Over the years, I see how it appears that this system is all about sequence, asanas as solutions to problems, precision etc. but that is missing the forest for the trees. As the pandemic continues, I see how Iyengar yoga is many fruits, many fruitings according to the inherent tendencies of its practitioners and teachers. As for me, I remain a devoted student of the subject but find that perhaps calling it Iyengar yoga is limiting. It is yog, as Guruji says. Staying with his thought and reading about him, his works, listening to his family and students through the year that passed taught me patience. In situations of distress or doubt, it was easier to pause and consider how he may have made his choices. More often than not, the answer sprung from Sutra 1.33, one of my favourites.

Despite the pandemic making life more virtual, mine became less so. The first year of pandemic saw a lot of connection via technology while the second one saw more time spent in the company of trees and a few people. I am grateful to have this space to share and receive even if it has been an erratic presence. It’s been about 7 years since the beginning of this blog and in some sense, it is probably no longer a space that answers some of the questions that I had as a beginner. But, it remains a space to put markers like a reminder that the word for this year is ‘slow’.

Reflection on Yama

A conversation earlier in the day made me think of how the foremost precept in medicine or yoga is ‘Do no harm’. It also ties in with the first of the great vows.

I finished reading the yamas in the book (Ashtanga Yoga of Patanjali) and have been reflecting on their mahavrata nature. It has been some time since I sat with different sets of contemplation, like vrittis or kleshas etc. Coming around to it now, it strikes me how different this reading has been. Repetition and a consciousness of these ideas have seeped through the mind over the years and let understanding evolve differently- almost as a gentle undercurrent, not seen but felt both deeper and wider. Moral dilemmas and ethical concerns now start to be examined with consideration and not in absolute terms. There is clarity at the existing level while also a consciousness of a subtler layer that would need a different application. 

Yamas are commonly regarded as restraints, injunctions or observances. But the sutra says these are ‘sarvabhauma mahavratam’, universal great vows. Implicit in its resounding sureness is its absolute nature, the highest standard. In the order of the sutras, yama and niyama are placed before asana and pranayama, yet we always begin at asana. We begin where we are, how we are. It doesn’t matter if one is returning after a long gap or is a complete novice. It has been one of the most beautiful aspects of yoga and Iyengar yoga in particular. It reminds me of artists who painstakingly create sand sculptures on a beach, fully aware that a wave will wash over it and there will be nothing left. What if we could be both artist and sculpture, fully devoted to making our lives as beautiful in a spirit of service with the full awareness of our transience? What if we could truly embrace aparigraha? This last one has caught my attention this time as the book invites considering why the phala of this particular yama is a knowledge of one’s past and future lives.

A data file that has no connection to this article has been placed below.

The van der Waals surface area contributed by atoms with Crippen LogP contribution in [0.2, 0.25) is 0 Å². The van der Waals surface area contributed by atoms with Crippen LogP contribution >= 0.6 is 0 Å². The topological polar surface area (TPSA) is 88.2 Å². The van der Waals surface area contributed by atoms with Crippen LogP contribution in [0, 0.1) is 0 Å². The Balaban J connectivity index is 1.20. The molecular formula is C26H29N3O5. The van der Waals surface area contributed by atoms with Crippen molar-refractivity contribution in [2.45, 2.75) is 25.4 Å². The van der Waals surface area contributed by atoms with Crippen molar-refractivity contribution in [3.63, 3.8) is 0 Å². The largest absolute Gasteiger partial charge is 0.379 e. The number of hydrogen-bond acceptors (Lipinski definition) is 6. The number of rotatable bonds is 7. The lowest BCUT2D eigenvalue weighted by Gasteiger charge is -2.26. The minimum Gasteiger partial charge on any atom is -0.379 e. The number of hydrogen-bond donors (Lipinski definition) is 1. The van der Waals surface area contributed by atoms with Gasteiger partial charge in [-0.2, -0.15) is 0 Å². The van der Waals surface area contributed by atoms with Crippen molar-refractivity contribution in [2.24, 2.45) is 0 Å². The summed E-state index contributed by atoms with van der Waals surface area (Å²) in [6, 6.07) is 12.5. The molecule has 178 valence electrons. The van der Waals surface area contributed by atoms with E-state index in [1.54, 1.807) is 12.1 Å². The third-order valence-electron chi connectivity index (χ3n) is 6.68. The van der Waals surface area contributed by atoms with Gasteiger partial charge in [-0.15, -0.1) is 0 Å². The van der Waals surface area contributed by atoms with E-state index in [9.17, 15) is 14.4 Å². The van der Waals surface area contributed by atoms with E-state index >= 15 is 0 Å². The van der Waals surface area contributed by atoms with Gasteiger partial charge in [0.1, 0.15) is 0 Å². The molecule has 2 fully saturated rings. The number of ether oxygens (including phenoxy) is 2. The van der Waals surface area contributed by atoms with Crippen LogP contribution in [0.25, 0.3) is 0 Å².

In one of his classes last week, Prashantji mentioned that “the embodiment is like a text book” and that like textbooks which are read repeatedly, one needs to learn to read one’s own embodiment. The yamas speak differently now, a little less rigidly despite their almost thunderous injunction of non-negotiability. If there is one thing this pandemic has taught us, it has been that we never know another completely and so do not have the context of their choices. 

These have been days of reflection, mulling over the question of how best do I apply the principles of ahimsa, satya, asteya, brahmacharya and aparigraha in my life. There are no easy answers for the likes of me, caught in the spin of everyday living. At best, it is a thin watered down version of what Sage Patanjali might have had in mind. The more I read, the more I realize how woefully insufficient it is to rely on translations alone. One needs to understand the language in which it was written, the health of our embodiments before considering yog. No wonder the need for the trifecta of treatises on grammar, medicine and yoga. No wonder the need to invoke samarthyam like Srineet mentioned in one of his classes. Ability and a worthiness, both of which the likes of us have to develop over a long, uninterrupted abhyas. Sometimes, it does feel like seeing through a kaleidoscope, the tumble of pieces throwing a different kind of connective pattern every single time.

Endless the possibilities.

Practitioner vs. Sadhaka

It’s been a month since I’ve been attending virtual classes and they’ve settled into a nice rhythm, providing an anchor to the week. It has the rigour of a physical class but with a little extra caution since each of us students have to be responsible for our own safety in the confines of our homes. I’m glad this avenue exists to continue learning but I also miss many things about a regular class.